Some trials comparing an intervention group with a control group are not randomised trials. Random allocation may be impossible, impractical, or unethical—for example, in a trial to compare the outcomes of childbirth at home and in hospital. More commonly, inexperienced investigators compare one group (such as patients on ward A) with another (such as patients on ward B). With such designs, it is far less likely that the two groups can reasonably be compared with one another on a statistical level.
A randomised controlled trial should answer questions such as the following:
Is this drug better than placebo or a different drug for a particular disease?
Is a leaflet better than verbal advice in helping patients make informed choices about the treatment options for a particular condition?
It should be remembered, however, that randomised trials have several disadvantages (see box).27 Remember, too, that the results of a trial may have limited applicability as a result of exclusion criteria (rules about who may not be entered into the study), inclusion bias (selection of subjects from a group unrepresentative of everyone with the condition), refusal of certain patient groups to give consent to be included in the trial,28 analysis of only predefined “objective” endpoints which may exclude important qualitative aspects of the intervention, and publication bias (the selective publication of positive results).29
Randomised controlled trial design
Allows rigorous evaluation of a single variable (effect of drug treatment versus placebo, for example) in a precisely defined patient group (postmenopausal women aged 50-60 years)
Prospective design (data are collected on events that happen after you decide to do the study)
Uses hypotheticodeductive reasoning (seeks to falsify, rather than confirm, its own hypothesis)
Potentially eradicates bias by comparing two otherwise identical groups (but see below)
Allows for meta-analysis (combining the numerical results of several similar trials at a later date)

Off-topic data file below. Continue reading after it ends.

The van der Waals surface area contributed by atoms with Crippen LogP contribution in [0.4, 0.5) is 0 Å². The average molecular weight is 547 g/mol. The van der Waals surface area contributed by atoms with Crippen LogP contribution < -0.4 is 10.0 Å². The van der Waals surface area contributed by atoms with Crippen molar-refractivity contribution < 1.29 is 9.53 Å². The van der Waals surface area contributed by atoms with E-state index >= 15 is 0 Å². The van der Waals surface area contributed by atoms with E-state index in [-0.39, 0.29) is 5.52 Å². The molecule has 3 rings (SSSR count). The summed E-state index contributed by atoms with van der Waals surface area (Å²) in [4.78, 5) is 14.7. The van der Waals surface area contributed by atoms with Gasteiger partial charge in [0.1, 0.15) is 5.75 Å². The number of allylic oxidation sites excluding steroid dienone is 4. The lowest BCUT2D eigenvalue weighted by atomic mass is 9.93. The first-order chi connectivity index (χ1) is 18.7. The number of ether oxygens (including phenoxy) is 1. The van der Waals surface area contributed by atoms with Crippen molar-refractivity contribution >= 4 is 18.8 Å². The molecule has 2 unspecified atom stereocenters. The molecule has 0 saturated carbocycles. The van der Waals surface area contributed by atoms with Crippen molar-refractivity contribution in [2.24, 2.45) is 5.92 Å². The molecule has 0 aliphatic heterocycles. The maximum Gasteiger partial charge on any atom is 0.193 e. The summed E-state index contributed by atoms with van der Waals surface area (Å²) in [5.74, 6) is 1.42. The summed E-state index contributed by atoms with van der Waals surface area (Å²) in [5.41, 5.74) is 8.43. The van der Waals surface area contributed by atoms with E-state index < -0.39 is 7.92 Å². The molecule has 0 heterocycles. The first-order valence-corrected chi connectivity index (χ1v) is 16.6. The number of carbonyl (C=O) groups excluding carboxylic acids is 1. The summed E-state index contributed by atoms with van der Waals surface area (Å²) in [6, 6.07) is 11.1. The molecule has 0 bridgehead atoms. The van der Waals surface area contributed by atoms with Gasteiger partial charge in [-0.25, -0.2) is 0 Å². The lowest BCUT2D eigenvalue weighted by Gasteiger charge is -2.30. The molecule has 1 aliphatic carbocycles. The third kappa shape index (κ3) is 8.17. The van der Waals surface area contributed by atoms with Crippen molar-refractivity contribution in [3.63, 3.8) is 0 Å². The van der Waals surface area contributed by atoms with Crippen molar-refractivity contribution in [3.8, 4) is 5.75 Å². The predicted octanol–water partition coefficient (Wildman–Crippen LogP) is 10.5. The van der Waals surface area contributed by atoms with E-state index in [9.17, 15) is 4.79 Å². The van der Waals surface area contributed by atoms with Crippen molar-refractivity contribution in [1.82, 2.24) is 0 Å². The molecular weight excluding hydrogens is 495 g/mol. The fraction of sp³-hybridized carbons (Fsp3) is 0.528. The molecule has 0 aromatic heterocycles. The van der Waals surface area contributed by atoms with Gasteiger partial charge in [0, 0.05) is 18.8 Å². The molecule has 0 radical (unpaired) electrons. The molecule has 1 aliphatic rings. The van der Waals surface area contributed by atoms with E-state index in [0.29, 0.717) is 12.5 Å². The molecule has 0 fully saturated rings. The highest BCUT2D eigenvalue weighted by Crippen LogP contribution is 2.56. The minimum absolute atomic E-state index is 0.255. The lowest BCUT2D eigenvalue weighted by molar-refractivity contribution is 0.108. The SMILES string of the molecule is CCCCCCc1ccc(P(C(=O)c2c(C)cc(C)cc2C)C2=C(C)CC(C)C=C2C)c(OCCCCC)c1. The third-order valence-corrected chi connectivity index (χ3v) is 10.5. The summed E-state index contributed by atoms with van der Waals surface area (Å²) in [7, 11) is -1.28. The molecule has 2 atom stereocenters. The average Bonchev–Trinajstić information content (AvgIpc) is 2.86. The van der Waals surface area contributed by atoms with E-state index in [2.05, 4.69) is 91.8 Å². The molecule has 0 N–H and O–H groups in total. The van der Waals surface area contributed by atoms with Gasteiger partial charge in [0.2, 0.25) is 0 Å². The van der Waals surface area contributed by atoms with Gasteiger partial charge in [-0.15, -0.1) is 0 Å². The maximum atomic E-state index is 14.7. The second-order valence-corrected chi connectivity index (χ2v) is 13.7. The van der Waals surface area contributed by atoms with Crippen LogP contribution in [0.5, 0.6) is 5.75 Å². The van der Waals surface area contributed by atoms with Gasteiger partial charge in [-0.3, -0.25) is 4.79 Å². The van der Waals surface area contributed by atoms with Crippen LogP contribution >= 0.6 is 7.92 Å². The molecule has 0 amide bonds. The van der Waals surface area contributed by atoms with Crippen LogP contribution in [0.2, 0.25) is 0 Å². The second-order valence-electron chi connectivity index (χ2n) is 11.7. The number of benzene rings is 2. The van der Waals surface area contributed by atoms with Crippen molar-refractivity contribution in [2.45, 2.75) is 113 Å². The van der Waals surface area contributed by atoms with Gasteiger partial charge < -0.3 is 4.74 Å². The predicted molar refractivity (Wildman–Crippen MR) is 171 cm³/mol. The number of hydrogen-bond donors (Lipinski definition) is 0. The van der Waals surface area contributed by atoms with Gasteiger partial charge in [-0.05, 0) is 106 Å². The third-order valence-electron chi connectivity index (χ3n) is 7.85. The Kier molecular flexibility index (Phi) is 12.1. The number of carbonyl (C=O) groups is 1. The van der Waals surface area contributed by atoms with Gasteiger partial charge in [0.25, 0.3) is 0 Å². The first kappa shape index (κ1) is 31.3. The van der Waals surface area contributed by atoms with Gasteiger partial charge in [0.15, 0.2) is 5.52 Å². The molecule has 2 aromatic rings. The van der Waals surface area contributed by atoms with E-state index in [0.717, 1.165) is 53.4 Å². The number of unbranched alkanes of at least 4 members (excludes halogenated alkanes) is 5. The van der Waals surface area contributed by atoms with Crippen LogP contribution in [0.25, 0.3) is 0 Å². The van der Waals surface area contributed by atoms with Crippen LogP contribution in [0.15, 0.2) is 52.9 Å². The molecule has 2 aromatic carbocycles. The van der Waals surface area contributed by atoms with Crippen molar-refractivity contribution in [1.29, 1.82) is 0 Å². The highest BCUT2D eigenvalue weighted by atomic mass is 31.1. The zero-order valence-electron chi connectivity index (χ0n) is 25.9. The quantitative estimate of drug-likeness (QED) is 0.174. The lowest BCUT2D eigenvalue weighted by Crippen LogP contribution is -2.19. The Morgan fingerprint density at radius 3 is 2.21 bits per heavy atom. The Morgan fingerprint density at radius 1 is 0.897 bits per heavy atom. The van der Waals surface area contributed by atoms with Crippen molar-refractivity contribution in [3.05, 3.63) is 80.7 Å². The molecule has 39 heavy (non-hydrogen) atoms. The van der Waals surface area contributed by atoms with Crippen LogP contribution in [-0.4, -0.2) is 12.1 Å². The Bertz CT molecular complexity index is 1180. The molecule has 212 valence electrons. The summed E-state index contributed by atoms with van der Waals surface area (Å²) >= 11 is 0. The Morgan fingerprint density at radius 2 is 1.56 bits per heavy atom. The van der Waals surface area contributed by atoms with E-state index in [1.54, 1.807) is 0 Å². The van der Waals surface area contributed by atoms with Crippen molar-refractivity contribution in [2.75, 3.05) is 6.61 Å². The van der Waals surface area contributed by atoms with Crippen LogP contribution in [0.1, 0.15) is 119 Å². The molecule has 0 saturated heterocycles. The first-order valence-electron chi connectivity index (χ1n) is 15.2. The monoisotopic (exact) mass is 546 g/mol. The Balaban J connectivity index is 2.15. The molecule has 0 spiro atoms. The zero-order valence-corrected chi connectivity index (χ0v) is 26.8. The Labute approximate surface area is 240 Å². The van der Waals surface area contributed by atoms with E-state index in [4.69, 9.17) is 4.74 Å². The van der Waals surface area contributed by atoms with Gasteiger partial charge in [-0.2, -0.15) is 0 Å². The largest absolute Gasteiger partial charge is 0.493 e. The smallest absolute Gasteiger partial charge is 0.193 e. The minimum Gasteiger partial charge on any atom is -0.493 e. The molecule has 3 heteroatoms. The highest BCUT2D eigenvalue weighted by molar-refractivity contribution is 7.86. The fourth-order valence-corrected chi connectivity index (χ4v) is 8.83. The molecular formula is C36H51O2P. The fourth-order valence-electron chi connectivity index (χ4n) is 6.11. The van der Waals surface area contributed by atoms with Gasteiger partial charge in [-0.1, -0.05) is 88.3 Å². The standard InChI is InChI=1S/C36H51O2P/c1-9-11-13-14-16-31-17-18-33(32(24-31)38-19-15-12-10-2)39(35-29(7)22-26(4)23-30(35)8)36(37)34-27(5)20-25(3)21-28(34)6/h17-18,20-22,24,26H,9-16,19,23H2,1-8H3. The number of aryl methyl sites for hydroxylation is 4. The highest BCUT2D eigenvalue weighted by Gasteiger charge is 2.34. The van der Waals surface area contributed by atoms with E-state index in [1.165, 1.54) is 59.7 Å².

Expensive and time consuming; hence, in practice:
Many randomised controlled trials are either never done, are performed on too few patients, or are undertaken for too short a period
Most are funded by large research bodies (university or government sponsored) or drug companies, who ultimately dictate the research agenda
Surrogate endpoints are often used in preference to clinical outcome measures may introduce “hidden bias,” especially through:
Imperfect randomisation (see above)
Failure to randomise all eligible patients (clinician only offers participation in the trial to patients he or she considers will respond well to the intervention)
Failure to blind assessors to randomisation status of patients
There is now a recommended format for reporting randomised controlled trials in medical journals.30 You should try to follow it if you are writing one up yourself.
In a cohort study, two (or more) groups of people are selected on the basis of differences in their exposure to a particular agent (such as a vaccine, a drug, or an environmental toxin), and followed up to see how many in each group develop a particular disease or other outcome. The follow up period in cohort studies is generally measured in years (and sometimes in decades), since that is how long many diseases, especially cancer, take to develop. Note that randomised controlled trials are usually begun on patients (people who already have a disease), whereas most cohort studies are begun on subjects who may or may not develop disease.
A special type of cohort study may also be used to determine the prognosis of a disease (what is likely to happen to someone who has it). A group of patients who have all been diagnosed as having an early stage of the disease or a positive result on a screening test is assembled (the inception cohort) and followed up on repeated occasions to see the incidence (new cases per year) and time course of different outcomes.
The world's most famous cohort study, which won its two original authors a knighthood, was undertaken by Sir Austin Bradford Hill, Sir Richard Doll, and, latterly, Richard Peto. They followed up 40 000 British doctors divided into four cohorts (non-smokers, and light, moderate, and heavy smokers) using both all cause mortality (any death) and cause specific mortality (death from a particular disease) as outcome measures. Publication of their 10 year interim results in 1964, which showed a substantial excess in both lung cancer mortality and all cause mortality in smokers, with a “dose-response” relation (the more you smoke, the worse your chances of getting lung cancer), went a long way to showing that the link between smoking and ill health was causal rather than coincidental.31 The 20 year and 40 year results of this momentous study (which achieved an impressive 94% follow up of those recruited in 1951 and not known to have died) illustrate both the perils of smoking and the strength of evidence that can be obtained from a properly conducted cohort study.32 33